School is back in session, and that means everyone in the house is running around like crazy in the morning trying to get to where they need to be. With so many moving parts going every which way, it's hard enough for parents just to make it out the door, much less take the time to serve a healthy breakfast. Harried and pressed for time, parents often turn to convenience foods just to make sure that kids have something in their stomachs.

Unfortunately, convenience foods usually lack important nutrients that kids need to start their day. This can result in lower energy levels, shorter attention spans, and increased levels of fatigue — all of which can have negative consequences on their health and academic performance. Convenience foods can also be packed with empty calories that can contribute to obesity, diabetes, and tooth decay.

It doesn't have to be this way. While it is difficult to completely avoid convenience foods, there are ways to make these unhealthy options part of a healthier breakfast. All it takes is a little thought, preparation, and the desire to make good nutrition a priority in your household. Here are some quick and easy ways to make it happen.

1. Include a Protein

Proteins are an important part of development and and satisfy an appetite more effectively than simple carbs found in convenience foods. Good sources include peanut butter, cheese, and yogurt. If peanuts or dairy are issues, then a quick scrambled egg (you can "nuke" it in the microwave), or hard boiled eggs (which you can keep in the fridge for days) are excellent sources of protein.

2. Don't Forget the Fruit

Wash and prepare fruit the night before, keep them in the fridge, and dole out portions for breakfast. Berries and orange wedges do fine overnight, as do diced melons (just cover the fruit with a lid or plastic wrap). A fresh peach or plum is ready to eat, and you can slow the browning of apple slices, at least for a few hours, with some orange juice.

3. Choose Whole Grains

When possible, choose whole grains — which are a better option than simple carbs, i.e., white flour. Whole grains are more nutritious and have more fiber that helps slow the breakdown of sugars in the body.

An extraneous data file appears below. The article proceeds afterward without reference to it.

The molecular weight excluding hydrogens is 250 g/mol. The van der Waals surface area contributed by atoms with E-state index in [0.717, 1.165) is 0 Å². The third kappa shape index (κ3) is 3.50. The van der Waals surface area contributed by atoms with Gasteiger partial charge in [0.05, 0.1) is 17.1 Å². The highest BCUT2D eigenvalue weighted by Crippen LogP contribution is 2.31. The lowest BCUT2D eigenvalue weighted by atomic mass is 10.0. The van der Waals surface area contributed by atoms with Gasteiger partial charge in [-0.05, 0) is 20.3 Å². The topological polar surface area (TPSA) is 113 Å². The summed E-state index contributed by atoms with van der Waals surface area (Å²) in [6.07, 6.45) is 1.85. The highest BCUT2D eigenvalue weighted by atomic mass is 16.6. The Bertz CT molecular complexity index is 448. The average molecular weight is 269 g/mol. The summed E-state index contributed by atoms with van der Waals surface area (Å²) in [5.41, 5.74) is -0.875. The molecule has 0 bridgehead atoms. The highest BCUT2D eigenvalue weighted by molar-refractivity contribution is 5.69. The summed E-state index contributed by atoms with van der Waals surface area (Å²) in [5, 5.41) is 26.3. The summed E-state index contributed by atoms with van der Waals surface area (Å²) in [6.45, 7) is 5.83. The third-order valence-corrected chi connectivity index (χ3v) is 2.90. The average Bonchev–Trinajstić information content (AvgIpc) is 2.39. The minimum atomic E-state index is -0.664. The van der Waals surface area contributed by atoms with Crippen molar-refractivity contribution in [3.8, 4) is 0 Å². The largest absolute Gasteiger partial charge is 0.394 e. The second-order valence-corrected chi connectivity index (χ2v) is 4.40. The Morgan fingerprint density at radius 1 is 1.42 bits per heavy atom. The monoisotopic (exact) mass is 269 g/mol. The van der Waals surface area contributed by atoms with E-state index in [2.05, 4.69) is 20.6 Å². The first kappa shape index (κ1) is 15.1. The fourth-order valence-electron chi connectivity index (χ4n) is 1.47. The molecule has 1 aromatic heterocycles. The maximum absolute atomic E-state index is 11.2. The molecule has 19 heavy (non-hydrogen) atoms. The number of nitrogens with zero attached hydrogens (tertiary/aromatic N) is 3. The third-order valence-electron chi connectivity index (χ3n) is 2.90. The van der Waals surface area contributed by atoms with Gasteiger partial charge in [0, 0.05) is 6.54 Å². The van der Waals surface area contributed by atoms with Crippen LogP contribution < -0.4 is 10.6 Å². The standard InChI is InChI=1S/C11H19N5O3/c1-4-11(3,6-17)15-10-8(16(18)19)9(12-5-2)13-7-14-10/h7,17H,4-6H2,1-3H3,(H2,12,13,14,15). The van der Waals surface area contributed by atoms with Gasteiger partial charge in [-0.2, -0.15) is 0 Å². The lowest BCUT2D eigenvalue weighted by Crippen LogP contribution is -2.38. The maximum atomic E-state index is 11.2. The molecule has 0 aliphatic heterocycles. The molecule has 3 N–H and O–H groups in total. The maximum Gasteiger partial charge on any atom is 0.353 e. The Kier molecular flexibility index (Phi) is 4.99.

4. Hydrate With Water or Juice

Getting enough fluids is important, but consuming sweetened drinks can counteract the benefits of hydration, so give your kids water or unsweetened juice. Kids often don't realize they are dehydrated, or mistake it for hunger, so don't wait until they are thirsty and begin this process early in the day. Pediatricians recommend that children drink six glasses each day.

5. Lead By Example

It's hard to have credibility with our kids if we don't walk the walk, so we as parents should set the proper example and take care of ourselves by eating a good breakfast. Besides, parenting is hard work, and we can't be our best if we're not embracing healthy habits, especially first thing in the morning.

6. Get Enough Rest

Again, this applies to parents and kids. All the nutrition in the world won't offset fatigue, so make sure everyone in the house is well-rested. Sleep deprivation can have a myriad of negative health consequences and can trigger hunger that can lead to unhealthy eating habits, including snacking.

7. Choose Healthy Fats

Fats have been vilified for years, but not all fats are created equally. In fact, certain fats can be good for us, and help sate our children's appetite. Healthy fats can be found in tasty foods like peanut (or almond/cashew) butter, avocados, and olive oil.

8. Keep it Simple

Nothing will discourage a good idea more than making things too complicated, so keep it simple. Breakfast does not have to be an elaborate ordeal, just make sure that certain healthy foods are being eaten and that your children (and yourself!) have good nutrition to start the day.

Remember, for young children, tweens, teens, and even parents, breakfast is an important way to start your day, but it is equally important to choose foods that are healthy and nutritious.

If you have questions or concerns, speak with your pediatrician. For more information, visit the website for the American Academy of Pediatrics (AAP).